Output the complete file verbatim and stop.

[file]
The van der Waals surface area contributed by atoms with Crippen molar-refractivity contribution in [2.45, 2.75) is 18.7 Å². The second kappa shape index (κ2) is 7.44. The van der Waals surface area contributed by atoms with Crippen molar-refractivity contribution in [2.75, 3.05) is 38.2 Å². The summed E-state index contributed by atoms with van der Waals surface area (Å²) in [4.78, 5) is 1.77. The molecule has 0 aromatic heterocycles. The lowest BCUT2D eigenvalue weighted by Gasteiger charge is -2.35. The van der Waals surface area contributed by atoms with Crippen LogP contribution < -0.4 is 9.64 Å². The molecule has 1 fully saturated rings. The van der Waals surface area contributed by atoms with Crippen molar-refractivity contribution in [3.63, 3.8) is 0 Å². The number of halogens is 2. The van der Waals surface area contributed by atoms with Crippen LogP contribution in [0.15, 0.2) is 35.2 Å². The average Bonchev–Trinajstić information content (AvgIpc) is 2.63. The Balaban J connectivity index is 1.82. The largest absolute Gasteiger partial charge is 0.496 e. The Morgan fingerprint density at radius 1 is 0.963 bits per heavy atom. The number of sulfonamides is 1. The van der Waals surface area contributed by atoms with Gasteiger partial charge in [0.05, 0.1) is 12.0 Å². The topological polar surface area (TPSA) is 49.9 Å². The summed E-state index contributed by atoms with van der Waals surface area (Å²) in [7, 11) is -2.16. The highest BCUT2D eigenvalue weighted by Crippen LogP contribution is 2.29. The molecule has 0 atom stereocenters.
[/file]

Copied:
The van der Waals surface area contributed by atoms with Crippen molar-refractivity contribution in [2.45, 2.75) is 18.7 Å². The second kappa shape index (κ2) is 7.44. The van der Waals surface area contributed by atoms with Crippen molar-refractivity contribution in [2.75, 3.05) is 38.2 Å². The summed E-state index contributed by atoms with van der Waals surface area (Å²) in [4.78, 5) is 1.77. The molecule has 0 aromatic heterocycles. The lowest BCUT2D eigenvalue weighted by Gasteiger charge is -2.35. The van der Waals surface area contributed by atoms with Crippen LogP contribution < -0.4 is 9.64 Å². The molecule has 1 fully saturated rings. The van der Waals surface area contributed by atoms with Crippen molar-refractivity contribution in [3.63, 3.8) is 0 Å². The number of halogens is 2. The van der Waals surface area contributed by atoms with Crippen LogP contribution in [0.15, 0.2) is 35.2 Å². The average Bonchev–Trinajstić information content (AvgIpc) is 2.63. The Balaban J connectivity index is 1.82. The largest absolute Gasteiger partial charge is 0.496 e. The Morgan fingerprint density at radius 1 is 0.963 bits per heavy atom. The number of sulfonamides is 1. The van der Waals surface area contributed by atoms with Gasteiger partial charge in [0.05, 0.1) is 12.0 Å². The topological polar surface area (TPSA) is 49.9 Å². The summed E-state index contributed by atoms with van der Waals surface area (Å²) in [7, 11) is -2.16. The highest BCUT2D eigenvalue weighted by Crippen LogP contribution is 2.29. The molecule has 0 atom stereocenters.